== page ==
Cynthia Ozick | Criticism

This literature criticism consists of approximately 2 pages of analysis & critique of Cynthia Ozick.
This section contains 432 words
(approx. 2 pages at 300 words per page)
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Ezra Pound once divided writers into carvers and molders. The molders—Balzac, Lawrence, Whitman—work fast, not much worried by detail or repetition or precision, impatient to get down the shape and flow of their inspiration, while the carvers—Flaubert, Eliot, Beckett—work with infinite slowness, painstakingly writing and rewriting, unable to go ahead until each phrase is balanced, each detail perfect.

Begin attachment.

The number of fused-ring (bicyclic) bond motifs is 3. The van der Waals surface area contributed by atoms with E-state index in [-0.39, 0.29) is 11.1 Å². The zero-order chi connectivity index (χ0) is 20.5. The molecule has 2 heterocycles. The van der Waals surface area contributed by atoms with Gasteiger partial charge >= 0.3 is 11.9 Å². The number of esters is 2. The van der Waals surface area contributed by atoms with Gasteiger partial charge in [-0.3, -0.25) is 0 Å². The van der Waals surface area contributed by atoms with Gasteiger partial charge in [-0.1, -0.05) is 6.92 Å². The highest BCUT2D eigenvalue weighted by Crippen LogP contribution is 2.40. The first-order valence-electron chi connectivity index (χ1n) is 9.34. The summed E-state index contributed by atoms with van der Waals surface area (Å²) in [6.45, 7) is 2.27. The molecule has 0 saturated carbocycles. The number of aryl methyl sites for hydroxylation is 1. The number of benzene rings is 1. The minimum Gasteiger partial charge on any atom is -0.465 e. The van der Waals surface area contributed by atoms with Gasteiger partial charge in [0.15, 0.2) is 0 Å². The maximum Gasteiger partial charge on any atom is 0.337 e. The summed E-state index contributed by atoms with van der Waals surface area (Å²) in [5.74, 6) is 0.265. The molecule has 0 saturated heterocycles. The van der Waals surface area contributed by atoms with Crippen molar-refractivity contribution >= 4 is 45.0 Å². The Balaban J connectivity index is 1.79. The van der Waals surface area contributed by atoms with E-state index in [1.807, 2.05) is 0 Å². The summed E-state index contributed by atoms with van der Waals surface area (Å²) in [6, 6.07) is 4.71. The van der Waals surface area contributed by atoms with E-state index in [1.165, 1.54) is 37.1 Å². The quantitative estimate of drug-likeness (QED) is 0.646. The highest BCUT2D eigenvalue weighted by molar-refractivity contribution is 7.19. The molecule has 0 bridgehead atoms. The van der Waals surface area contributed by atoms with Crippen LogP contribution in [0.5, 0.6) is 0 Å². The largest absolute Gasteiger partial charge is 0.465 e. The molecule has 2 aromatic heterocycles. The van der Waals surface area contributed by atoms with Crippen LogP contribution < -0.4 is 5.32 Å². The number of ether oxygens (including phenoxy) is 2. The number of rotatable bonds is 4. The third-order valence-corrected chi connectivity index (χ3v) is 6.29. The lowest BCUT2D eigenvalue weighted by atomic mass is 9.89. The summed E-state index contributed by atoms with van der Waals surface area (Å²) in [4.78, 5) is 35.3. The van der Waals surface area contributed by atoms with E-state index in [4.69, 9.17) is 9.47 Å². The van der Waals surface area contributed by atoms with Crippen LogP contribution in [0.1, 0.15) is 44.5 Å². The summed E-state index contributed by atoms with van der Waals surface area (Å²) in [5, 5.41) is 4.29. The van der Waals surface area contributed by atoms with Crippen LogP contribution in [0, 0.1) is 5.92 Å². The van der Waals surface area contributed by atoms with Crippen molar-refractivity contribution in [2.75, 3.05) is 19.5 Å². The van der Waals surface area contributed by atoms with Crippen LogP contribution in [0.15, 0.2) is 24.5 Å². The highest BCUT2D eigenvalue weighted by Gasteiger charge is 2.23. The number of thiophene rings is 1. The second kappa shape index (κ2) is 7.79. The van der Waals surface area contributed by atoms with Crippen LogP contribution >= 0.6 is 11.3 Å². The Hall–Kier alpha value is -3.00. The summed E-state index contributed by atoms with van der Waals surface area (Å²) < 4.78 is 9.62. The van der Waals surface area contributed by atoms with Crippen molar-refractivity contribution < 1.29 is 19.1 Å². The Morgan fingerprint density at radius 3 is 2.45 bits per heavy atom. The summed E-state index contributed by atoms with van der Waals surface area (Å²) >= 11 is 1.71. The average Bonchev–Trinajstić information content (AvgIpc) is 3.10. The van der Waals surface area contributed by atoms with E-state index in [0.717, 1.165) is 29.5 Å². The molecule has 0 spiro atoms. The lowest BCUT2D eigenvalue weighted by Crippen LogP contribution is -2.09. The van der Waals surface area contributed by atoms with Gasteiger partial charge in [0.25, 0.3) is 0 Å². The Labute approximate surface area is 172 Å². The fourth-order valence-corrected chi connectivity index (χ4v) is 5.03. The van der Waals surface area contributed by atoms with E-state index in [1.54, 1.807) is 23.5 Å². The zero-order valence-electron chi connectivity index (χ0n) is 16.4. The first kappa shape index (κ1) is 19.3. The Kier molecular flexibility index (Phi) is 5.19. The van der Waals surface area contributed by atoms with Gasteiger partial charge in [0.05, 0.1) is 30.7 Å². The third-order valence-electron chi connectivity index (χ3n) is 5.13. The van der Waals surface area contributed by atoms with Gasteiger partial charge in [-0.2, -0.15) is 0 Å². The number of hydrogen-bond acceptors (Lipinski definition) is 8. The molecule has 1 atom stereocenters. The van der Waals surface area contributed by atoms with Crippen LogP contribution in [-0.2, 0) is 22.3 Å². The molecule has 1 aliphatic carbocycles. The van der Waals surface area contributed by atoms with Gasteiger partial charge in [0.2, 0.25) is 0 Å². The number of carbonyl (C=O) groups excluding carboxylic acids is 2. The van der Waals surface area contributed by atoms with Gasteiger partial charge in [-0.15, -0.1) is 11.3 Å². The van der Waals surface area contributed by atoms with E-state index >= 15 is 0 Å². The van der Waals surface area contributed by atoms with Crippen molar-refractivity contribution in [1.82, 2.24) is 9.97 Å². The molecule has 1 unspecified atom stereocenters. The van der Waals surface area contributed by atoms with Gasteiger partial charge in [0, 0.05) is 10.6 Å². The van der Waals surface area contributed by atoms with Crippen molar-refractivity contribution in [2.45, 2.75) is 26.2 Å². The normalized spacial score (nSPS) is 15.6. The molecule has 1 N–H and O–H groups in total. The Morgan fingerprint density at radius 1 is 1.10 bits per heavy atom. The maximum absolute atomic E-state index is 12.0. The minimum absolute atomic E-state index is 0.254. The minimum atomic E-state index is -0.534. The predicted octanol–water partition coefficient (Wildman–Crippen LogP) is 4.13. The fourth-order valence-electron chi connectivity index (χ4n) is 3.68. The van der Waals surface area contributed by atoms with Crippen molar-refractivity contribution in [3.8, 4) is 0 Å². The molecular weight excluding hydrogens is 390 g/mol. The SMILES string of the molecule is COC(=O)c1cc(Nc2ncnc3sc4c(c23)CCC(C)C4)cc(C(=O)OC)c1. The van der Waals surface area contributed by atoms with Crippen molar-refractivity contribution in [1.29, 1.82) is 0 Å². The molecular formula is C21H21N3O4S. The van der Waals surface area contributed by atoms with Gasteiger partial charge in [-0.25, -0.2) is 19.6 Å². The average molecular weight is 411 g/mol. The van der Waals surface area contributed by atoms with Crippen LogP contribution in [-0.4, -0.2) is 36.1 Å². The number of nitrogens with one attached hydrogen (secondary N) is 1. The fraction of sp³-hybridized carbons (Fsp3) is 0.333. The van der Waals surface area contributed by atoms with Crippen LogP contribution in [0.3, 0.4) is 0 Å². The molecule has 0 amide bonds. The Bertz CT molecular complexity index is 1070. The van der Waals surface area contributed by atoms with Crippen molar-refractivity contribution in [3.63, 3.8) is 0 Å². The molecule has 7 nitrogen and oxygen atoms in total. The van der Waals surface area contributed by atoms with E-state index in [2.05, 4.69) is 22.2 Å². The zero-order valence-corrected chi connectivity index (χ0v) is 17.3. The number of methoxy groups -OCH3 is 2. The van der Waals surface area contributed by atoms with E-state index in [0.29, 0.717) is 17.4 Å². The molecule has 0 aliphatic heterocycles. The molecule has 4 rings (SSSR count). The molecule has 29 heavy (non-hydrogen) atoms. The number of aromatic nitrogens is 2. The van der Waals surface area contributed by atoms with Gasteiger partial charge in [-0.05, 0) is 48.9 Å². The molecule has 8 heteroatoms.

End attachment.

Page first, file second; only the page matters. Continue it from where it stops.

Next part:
Cynthia Ozick is a carver, a stylist in the best and most complete sense: in language, in wit, in her apprehension of reality and her curious, crooked flights of imagination. She once described an early work of hers, rather sniffily, as "both 'mandarin' and 'lapidary," every paragraph a poem." Although there is nothing stiff or overcompacted about her writing now, she still has the poet's perfectionist habit of mind and obsession with language, as though one word out of place would undo the whole fabric….

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This section contains 432 words
(approx. 2 pages at 300 words per page)
Buy the Critical Essay by A. Alvarez
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Critical Essay by A. Alvarez from Gale. ©2005-2006 Thomson Gale, a part of the Thomson Corporation. All rights reserved.